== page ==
Sometimes software surprises me. Somehow it just inexplicably stops working the way we expect it to. What is even more surprising is how somewhere, someone has a solution to this problem you are facing.
I am using Visual Studio Ultimate 2012, and the other day while writing some code for a blog post, Intellisense suddenly stopped working. This happened while I was coding and wasn’t a result of me installing anything or removing anything. It literally worked the one minute, and stopped working the next.
Perturbed by this situation, I set out on a (very short) quest to find out how to fix this.
On 23 August, 2013 07:00:08,
by Dirk Strauss
Visual Studio Spell Checker – A couple of years ago, I had to create an application for a German company. Along with using localisation to create the German/English translation, spell checking that sucker was a challenge.
There were well over a few hundred text strings and many of these were stored in code. Nevertheless, we made it through after a long and tedious development. Suffice to say that developers aren’t the best of spell checkers.
Well now there is help on the horizon. Visual Studio Spell Checker is a free add-in available on the Visual Studio Gallery and supports Visual Studio 2012 and Visual Studio 2010.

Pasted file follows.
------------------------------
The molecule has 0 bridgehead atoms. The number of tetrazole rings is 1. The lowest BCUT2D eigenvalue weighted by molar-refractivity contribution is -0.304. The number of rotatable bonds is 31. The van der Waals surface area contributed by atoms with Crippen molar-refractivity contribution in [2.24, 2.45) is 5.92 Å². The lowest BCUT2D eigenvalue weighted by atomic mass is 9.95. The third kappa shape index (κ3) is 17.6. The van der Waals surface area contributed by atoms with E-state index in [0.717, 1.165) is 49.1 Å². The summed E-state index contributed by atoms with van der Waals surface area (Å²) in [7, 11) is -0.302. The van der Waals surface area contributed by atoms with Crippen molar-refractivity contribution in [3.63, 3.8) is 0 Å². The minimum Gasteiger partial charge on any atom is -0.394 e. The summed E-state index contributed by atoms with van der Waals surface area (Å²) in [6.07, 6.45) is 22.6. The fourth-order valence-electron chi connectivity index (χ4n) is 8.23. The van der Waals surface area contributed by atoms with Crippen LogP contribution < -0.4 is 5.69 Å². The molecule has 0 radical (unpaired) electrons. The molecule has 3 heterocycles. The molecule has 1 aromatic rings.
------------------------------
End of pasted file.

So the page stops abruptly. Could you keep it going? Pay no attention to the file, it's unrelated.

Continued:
On 15 August, 2013 04:00:55,
by Dirk Strauss
LightSwitch Themes – One of the most pivotal moments for me during my LightSwitch adventures were themes. If you have been following the previous articles, you will know that LightSwitch brings exceptional ease of use to your development repertoire.
One of the most confining areas of an application is the look and feel. Once you have created an app, it becomes extremely difficult to change the look and feel without being an extremely painful experience. With LightSwitch Themes, this is no longer a problem. The process to follow to change a LightSwitch Theme isn’t immediately obvious. But this doesn’t make the process any more difficult to perform.
In this post however, I want to take it one step further. They say that no man is an island. Well, I can tell you with confidence that no app is an island either.
Using our previous application as a foundation, let us assume that we wanted to group members together according to some sort of classification. How easy would that be? Let us create another table to group members by their level of study within the organisation.
Visual Studio 2012 Tips were fun and very edifying to research and write about. With Visual Studio 2013 around the corner, I have decided to provide all the previous Visual Studio 2012 tips together in one place for your reading pleasure.
Visual Studio 2012 is really a different beast and I am confident that trying to master many of its features and coming to grips with its capabilities will make you a better programmer.
Seeing as these only comprise six posts, I considered making them part of one of The Daily Six Pack posts, but decided not to and provide them as an article on their own. So I hope that you enjoy the Visual Studio 2012 series below.